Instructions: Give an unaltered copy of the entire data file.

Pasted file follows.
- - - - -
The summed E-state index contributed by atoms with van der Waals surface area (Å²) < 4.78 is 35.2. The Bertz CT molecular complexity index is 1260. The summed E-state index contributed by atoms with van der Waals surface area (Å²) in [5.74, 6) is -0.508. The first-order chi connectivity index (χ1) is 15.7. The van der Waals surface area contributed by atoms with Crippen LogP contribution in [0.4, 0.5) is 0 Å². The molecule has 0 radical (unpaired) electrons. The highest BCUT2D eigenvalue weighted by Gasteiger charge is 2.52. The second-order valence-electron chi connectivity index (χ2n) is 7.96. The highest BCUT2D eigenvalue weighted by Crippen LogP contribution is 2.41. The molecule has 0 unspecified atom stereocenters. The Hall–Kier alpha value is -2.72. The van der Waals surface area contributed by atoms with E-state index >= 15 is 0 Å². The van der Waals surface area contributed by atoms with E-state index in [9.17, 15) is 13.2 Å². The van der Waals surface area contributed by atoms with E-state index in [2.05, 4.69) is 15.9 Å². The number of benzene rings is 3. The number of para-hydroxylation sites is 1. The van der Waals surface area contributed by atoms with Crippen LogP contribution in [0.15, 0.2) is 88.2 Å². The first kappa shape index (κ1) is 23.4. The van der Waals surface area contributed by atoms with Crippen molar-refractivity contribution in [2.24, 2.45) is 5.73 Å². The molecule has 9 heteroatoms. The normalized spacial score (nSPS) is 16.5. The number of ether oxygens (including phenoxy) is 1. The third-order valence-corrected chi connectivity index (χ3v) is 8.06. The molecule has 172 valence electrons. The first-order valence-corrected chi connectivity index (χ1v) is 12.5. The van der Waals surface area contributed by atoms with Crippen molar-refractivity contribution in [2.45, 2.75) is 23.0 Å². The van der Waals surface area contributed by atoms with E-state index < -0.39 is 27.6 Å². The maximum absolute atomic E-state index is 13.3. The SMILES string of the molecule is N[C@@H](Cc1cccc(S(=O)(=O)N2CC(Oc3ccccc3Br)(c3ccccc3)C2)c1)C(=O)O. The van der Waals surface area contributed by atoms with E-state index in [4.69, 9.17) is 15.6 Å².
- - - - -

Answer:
The summed E-state index contributed by atoms with van der Waals surface area (Å²) < 4.78 is 35.2. The Bertz CT molecular complexity index is 1260. The summed E-state index contributed by atoms with van der Waals surface area (Å²) in [5.74, 6) is -0.508. The first-order chi connectivity index (χ1) is 15.7. The van der Waals surface area contributed by atoms with Crippen LogP contribution in [0.4, 0.5) is 0 Å². The molecule has 0 radical (unpaired) electrons. The highest BCUT2D eigenvalue weighted by Gasteiger charge is 2.52. The second-order valence-electron chi connectivity index (χ2n) is 7.96. The highest BCUT2D eigenvalue weighted by Crippen LogP contribution is 2.41. The molecule has 0 unspecified atom stereocenters. The Hall–Kier alpha value is -2.72. The van der Waals surface area contributed by atoms with E-state index >= 15 is 0 Å². The van der Waals surface area contributed by atoms with E-state index in [9.17, 15) is 13.2 Å². The van der Waals surface area contributed by atoms with E-state index in [2.05, 4.69) is 15.9 Å². The number of benzene rings is 3. The number of para-hydroxylation sites is 1. The van der Waals surface area contributed by atoms with Crippen LogP contribution in [0.15, 0.2) is 88.2 Å². The first kappa shape index (κ1) is 23.4. The van der Waals surface area contributed by atoms with Crippen molar-refractivity contribution in [2.24, 2.45) is 5.73 Å². The molecule has 9 heteroatoms. The normalized spacial score (nSPS) is 16.5. The number of ether oxygens (including phenoxy) is 1. The third-order valence-corrected chi connectivity index (χ3v) is 8.06. The molecule has 172 valence electrons. The first-order valence-corrected chi connectivity index (χ1v) is 12.5. The van der Waals surface area contributed by atoms with Crippen molar-refractivity contribution in [2.45, 2.75) is 23.0 Å². The van der Waals surface area contributed by atoms with E-state index < -0.39 is 27.6 Å². The maximum absolute atomic E-state index is 13.3. The SMILES string of the molecule is N[C@@H](Cc1cccc(S(=O)(=O)N2CC(Oc3ccccc3Br)(c3ccccc3)C2)c1)C(=O)O. The van der Waals surface area contributed by atoms with E-state index in [4.69, 9.17) is 15.6 Å².